13th October 2015 9.00pm at Picturehouse Central
16th October 2015 3.30pm at BFI Southbank (NFT)
Controversy has surrounded this Moroccan-French film from the get-go; banned, unsurprisingly, from cinema screens in Morocco and lead actress Loubna Abidar has even received death threats over her involvement. Much Loved, from director Nabil Ayouch, is a drama following the lives of three upmarket prostitutes trying to make their way in Marrakech, revealing the hypocrisy of the country’s treatment of such women.
Abidar plays Noha, the tough-as-nails matriarch of her dysfunctional group of unapologetic “whores”, which includes sweet and sensitive Soukaina (Halima Karaouane) and possibly gay Randa (Asmaa Lazrak), who is far less enthusiastic than her housemates and consequently less successful. The girls spend their evenings partying with affluent male crowds, including a group of rowdy and hedonist Saudi Arabians. The hypocrisy of their treatment of women and female sex is revealed when they berate their own conservative women, and praise the delights of the Moroccan sex industry.
Much Loved doesn’t have much in the way of a narrative arc, but offers more of a snapshot of the kind of lives its subjects are forced to live. Though early on the women appear confident, in control and even content, this atmosphere gradually dissipates to show the harsher side of their reality, with beatings, unwanted pregnancies and corrupt police failing to provide them with protection. Noha’s vulnerability doesn’t often come through, but when it does it is shown most effectively through her relationship with her family; though her mother disproves of her work, she is more than happy to take money from her, but prevents her from seeing the young son she was forced to give up. Despite appearances, it’s clear the three are at the mercy of an unforgiving world.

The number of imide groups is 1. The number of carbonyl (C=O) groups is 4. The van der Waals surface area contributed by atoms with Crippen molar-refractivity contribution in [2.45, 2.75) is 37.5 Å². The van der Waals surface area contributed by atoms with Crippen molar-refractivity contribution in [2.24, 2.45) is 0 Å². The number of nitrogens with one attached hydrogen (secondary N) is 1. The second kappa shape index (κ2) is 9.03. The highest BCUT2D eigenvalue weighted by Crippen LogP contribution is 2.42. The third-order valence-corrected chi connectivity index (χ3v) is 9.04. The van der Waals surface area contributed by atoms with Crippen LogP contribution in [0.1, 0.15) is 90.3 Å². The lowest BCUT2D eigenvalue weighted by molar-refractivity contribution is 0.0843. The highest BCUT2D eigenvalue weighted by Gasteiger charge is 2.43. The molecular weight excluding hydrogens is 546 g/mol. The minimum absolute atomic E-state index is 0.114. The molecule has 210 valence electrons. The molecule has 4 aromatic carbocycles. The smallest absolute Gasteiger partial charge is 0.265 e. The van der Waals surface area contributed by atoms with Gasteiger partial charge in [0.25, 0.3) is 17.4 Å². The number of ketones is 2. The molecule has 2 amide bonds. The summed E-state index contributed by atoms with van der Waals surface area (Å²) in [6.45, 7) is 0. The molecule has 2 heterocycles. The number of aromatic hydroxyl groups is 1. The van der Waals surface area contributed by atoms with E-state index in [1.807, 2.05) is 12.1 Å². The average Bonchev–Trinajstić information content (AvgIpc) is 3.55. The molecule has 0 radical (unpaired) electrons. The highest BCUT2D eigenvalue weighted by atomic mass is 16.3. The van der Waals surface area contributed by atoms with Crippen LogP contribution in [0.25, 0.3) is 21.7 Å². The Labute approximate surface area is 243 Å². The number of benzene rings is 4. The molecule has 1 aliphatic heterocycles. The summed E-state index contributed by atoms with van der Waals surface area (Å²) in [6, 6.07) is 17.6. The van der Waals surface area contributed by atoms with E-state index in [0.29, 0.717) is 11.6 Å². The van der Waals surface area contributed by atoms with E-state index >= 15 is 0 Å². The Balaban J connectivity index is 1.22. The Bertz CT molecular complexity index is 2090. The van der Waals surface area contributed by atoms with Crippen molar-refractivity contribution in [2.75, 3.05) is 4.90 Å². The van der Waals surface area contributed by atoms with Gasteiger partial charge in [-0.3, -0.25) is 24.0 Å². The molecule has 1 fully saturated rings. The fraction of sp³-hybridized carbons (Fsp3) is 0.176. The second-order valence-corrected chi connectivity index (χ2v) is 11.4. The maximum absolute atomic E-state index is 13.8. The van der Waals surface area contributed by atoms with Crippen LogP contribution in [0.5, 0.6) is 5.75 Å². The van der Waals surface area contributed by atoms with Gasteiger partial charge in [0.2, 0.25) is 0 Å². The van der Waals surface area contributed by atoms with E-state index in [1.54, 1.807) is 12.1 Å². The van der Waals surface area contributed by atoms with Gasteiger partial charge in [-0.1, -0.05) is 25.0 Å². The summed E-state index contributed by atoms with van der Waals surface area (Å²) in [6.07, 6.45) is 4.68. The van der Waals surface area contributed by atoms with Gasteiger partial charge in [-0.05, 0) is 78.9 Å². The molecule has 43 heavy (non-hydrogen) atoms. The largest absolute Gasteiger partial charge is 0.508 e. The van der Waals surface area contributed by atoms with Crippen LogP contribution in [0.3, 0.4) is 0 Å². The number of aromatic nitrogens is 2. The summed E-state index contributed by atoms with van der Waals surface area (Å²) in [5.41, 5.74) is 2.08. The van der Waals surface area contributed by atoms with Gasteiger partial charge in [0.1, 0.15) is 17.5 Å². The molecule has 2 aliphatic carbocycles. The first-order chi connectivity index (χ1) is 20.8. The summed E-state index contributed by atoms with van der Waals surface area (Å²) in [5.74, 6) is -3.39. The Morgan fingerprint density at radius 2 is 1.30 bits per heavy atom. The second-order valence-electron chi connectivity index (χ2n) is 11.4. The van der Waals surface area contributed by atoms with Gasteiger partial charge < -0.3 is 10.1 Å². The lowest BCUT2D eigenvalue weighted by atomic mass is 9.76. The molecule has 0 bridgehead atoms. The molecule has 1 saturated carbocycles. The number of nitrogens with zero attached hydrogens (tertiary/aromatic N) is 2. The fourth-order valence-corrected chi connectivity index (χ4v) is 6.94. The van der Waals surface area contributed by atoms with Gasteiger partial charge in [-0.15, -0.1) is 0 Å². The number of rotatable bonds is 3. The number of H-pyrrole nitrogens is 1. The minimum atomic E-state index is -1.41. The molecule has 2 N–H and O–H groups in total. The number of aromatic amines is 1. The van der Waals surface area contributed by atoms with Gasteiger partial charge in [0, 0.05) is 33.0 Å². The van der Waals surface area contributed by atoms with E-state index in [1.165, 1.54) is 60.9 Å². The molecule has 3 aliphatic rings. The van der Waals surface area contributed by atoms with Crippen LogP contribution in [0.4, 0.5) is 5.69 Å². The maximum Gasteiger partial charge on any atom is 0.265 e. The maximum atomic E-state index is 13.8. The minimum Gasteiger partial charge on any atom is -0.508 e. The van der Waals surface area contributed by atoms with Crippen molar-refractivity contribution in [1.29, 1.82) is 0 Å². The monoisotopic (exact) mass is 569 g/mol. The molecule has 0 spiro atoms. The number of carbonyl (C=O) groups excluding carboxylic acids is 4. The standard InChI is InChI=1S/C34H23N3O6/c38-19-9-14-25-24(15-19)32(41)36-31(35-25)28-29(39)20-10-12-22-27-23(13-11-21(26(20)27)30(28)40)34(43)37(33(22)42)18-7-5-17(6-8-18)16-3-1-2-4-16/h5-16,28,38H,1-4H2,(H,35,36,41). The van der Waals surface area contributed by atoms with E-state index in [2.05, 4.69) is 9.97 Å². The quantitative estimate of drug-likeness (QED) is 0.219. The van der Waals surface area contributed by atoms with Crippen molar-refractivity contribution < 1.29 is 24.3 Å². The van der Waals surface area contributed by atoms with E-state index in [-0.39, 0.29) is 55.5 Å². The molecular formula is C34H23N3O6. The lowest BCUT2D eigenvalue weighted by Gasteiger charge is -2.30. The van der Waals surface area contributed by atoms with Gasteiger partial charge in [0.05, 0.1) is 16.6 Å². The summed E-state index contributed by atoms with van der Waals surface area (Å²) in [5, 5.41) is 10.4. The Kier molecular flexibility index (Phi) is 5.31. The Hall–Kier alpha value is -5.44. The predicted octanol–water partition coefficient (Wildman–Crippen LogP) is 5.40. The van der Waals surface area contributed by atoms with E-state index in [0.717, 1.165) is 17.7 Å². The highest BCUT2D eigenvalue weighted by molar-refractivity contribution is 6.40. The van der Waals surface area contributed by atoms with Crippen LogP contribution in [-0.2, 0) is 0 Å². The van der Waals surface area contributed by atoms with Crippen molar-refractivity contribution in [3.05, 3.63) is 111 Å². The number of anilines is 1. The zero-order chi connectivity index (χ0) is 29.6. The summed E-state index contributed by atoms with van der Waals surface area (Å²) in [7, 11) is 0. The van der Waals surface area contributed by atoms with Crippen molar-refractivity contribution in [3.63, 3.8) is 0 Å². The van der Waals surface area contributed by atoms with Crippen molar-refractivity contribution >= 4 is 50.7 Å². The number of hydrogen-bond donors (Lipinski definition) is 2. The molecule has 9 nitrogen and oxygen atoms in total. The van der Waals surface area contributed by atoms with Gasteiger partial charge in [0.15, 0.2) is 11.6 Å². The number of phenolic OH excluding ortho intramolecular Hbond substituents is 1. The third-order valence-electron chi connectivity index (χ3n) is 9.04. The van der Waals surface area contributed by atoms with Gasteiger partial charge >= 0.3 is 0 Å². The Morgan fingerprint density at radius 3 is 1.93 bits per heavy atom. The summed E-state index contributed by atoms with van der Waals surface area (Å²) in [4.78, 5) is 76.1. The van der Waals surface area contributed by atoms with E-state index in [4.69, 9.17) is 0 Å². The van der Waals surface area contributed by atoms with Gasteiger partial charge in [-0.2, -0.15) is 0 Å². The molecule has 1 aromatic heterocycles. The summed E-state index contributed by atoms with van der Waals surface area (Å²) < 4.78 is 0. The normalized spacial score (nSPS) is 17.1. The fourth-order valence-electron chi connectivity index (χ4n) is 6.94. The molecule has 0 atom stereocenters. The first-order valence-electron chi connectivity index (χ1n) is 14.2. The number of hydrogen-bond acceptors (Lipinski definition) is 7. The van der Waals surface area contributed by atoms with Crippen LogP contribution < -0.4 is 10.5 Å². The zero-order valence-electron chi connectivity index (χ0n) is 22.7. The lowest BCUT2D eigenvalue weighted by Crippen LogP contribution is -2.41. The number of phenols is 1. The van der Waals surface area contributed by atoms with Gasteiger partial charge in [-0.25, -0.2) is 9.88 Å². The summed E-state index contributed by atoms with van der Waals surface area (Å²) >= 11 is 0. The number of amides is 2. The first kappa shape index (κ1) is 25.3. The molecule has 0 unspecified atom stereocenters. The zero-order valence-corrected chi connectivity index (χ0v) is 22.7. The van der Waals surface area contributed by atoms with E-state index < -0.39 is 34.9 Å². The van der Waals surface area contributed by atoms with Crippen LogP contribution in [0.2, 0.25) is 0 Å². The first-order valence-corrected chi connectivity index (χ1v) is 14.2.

There’s little to shout about when it comes to the filmmaking, which is competent but fairly safe, the focal point being without a doubt the strong performances from the central actresses, all of which are natural, believable and sympathetic. The bonds between them manage to appear genuine and robust despite frequent occurrences of violent and nasty altercations. Ayouch makes the often-repeated mistake of indulging far too often in scenes of excess partying, nudity and sex, and neglecting the emotional side of things. One major flaw is the failure to delve deeper into Randa’s character and her struggle with her sexuality, which ultimately is only ever exploited for sex appeal — it’s difficult not to wonder how different a film we may have had if the director had been female.
Much Loved may not do much with its material that hasn’t been done a thousand times before, but it is still an enticing and uncompromising insight into a sordid and brutal underworld.
Much Loved does not yet have an official UK release date. It is part of the Debate competition at the 59th London Film Festival.
Watch the trailer for Much Loved here: